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The 1796 P infantry officer's sword of Lt.Col. Denis Pack (sold)

This is the sword Denis Pack bought after he was appointed Lieutenant-Colonel of the 71th Highlanders; he assumed his duties with them on the 6th December 1800. Lieutenant-Colonel Denis Pack having previously served with the 4th Royal Irish Dragoon Guards and 5th Dragoon Guards cavalry regiments went on to have a highly distinguished career in the Peninsula War (possibly with this sword) and then as Major-General Sir Denis Pack K.C.B, one of if not the most important general in the 100 Days War and Waterloo itself.

1796 P British Infantry Officer's Sword1796 Patt British Infantry Officer's Sword

Sold Item Notice

If you would like to read a little about Denis Pack, an excellent summary exists here: Denis Pack Epitaph.

Facts / Provenance
This sword came from Christies, London. I have written statements from them the sword is known to have come from the Pack family home, that it was the property of Major-General Sir Denis Pack. I purchased two swords from Christies which have both been period marked to Denis Pack after the event (his name was added after). The markings are sure to have been done by Denis Pack's family, probably after his death. The markings on the two swords I bought have clearly been done by the same engraver.

image Capt Denis Pack

As you can see the guard detail is incorrect for three reasons; the first is the sword is an infantry sword and the 5th Dragoon Guards are cavalry; the second is they spelt his name wrong (it was Denis with one "n") and thirdly his rank at the time was Lieutenant-Colonel, not Captain. This engraving is clearly period though, so the mistake was made many years ago. In addition the scabbard mouthpiece is marked to sword cutler Salter at 35 The Strand; Salter is noted to have been at this address from 1801. So the etching of his Pack's name was done in retrospect.

image salter sword cutler

As the sword is known the be that of Pack's, the explanation is his family, probably his wife, added these details to his swords after his death (24th of July 1823) in his memory. Probably aware of when about he bought them, the perceived facts were added to this and Pack's other sword or swords. The misspelling and style of engraving being repeated on the other Pack family sword I bought: Sword of Major-General Sir Denis Pack K.C.B. So his wife or his children had the swords engraved in his honour and the engraver spelt his name wrong with the most common spelling of Dennis. The above mistakes are not those of a unscrupulous dealer of antiques as they would not make such errors. Plus the fact both these swords came from the family home of Denis Pack which is confirmed in writing by Christies of London and, again, they are clearly period anyway.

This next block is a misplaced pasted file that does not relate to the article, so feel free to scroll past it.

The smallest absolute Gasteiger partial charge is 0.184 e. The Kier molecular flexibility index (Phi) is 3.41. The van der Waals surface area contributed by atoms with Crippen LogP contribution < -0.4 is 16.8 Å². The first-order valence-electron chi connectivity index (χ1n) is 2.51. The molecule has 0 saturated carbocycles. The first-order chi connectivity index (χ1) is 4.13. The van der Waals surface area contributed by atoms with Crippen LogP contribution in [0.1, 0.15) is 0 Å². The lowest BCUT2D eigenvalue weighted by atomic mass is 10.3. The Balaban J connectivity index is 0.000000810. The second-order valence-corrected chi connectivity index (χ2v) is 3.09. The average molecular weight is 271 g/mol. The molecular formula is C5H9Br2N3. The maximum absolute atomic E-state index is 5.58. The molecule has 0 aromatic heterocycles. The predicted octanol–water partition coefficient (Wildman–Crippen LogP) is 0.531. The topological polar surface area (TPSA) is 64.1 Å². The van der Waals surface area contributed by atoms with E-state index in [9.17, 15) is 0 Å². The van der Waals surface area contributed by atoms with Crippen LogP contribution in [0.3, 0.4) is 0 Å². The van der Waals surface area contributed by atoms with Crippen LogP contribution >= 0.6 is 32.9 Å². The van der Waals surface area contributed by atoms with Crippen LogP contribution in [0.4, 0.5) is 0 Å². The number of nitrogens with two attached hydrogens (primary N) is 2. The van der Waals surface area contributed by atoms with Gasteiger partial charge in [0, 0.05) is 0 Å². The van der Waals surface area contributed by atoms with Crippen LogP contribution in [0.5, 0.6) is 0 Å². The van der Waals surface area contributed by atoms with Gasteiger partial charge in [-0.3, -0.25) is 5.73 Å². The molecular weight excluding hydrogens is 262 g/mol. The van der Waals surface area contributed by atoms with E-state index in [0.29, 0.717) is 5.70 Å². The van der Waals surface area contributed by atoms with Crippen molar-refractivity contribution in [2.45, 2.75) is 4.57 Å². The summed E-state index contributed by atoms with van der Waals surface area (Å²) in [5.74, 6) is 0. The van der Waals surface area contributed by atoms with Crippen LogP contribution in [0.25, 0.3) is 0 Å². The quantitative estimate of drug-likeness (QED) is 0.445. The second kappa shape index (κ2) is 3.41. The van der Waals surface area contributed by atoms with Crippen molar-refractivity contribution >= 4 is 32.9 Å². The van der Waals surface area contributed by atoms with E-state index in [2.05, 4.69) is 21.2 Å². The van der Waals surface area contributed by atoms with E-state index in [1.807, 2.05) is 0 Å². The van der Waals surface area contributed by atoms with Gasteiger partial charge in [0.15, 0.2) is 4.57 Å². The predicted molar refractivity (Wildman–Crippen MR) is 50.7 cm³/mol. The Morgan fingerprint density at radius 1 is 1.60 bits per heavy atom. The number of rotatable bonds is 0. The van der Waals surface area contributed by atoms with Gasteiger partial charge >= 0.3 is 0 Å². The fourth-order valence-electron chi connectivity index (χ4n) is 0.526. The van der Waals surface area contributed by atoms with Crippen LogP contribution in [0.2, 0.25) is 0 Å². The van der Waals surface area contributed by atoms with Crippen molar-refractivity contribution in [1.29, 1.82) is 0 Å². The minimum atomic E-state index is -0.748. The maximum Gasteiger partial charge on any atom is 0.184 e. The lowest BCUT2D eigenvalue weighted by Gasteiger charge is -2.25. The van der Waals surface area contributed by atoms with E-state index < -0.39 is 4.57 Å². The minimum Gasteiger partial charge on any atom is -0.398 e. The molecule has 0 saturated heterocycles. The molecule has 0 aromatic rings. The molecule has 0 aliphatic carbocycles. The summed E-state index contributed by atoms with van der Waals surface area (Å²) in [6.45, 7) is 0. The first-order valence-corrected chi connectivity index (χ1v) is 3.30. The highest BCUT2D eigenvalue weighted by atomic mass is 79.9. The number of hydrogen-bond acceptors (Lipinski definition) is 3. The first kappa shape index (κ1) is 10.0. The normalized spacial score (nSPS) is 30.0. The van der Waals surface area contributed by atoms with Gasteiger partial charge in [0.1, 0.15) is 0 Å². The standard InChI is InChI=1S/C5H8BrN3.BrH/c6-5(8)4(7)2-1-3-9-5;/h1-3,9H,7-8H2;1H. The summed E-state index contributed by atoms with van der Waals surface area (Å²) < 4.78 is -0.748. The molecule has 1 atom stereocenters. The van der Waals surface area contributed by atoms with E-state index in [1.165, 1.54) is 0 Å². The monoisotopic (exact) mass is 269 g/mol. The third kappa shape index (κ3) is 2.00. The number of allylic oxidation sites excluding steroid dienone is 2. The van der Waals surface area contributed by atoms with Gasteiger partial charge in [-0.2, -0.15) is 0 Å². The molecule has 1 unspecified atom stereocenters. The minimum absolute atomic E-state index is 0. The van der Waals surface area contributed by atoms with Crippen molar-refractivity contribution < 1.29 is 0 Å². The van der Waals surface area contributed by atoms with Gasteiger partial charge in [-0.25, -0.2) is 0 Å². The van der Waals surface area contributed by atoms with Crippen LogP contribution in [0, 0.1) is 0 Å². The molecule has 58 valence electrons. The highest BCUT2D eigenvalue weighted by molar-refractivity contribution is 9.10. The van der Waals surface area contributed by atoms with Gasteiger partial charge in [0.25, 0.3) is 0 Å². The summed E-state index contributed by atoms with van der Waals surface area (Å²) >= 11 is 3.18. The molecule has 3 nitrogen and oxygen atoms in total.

I do not know how long Denis Pack wore this sword for but he almost certainly wore it when he played a key role in the recapture of the Cape of Good Hope (South Africa) from the Dutch in 1806. He may well have worn it when he did battle with Napoleon's forces during the Peninsula War.

Copies of statements (including emails) from Christies London can be made available to serious purchase enquirers.

The sword is in good condition overall but the grip has been replaced some time ago with what looks like walnut, plus the knuckle bow has some damage cracks with some earlier repairs; the quillon also has been broken off and reattached. The gilt has worn and the leather scabbard at one point has a crease in it which means it flops down at that point. It should be noted a specialist restorer such as Crisps on England would be able to fully restore the sword if required for around £550 (create silver wire grip, repair hilt damage, regilt the hilt and scabbard fittings, make a new leather scabbard).

Further / full sized photos / further information available upon request. Item reference number 313.

Blue and Gilt etch

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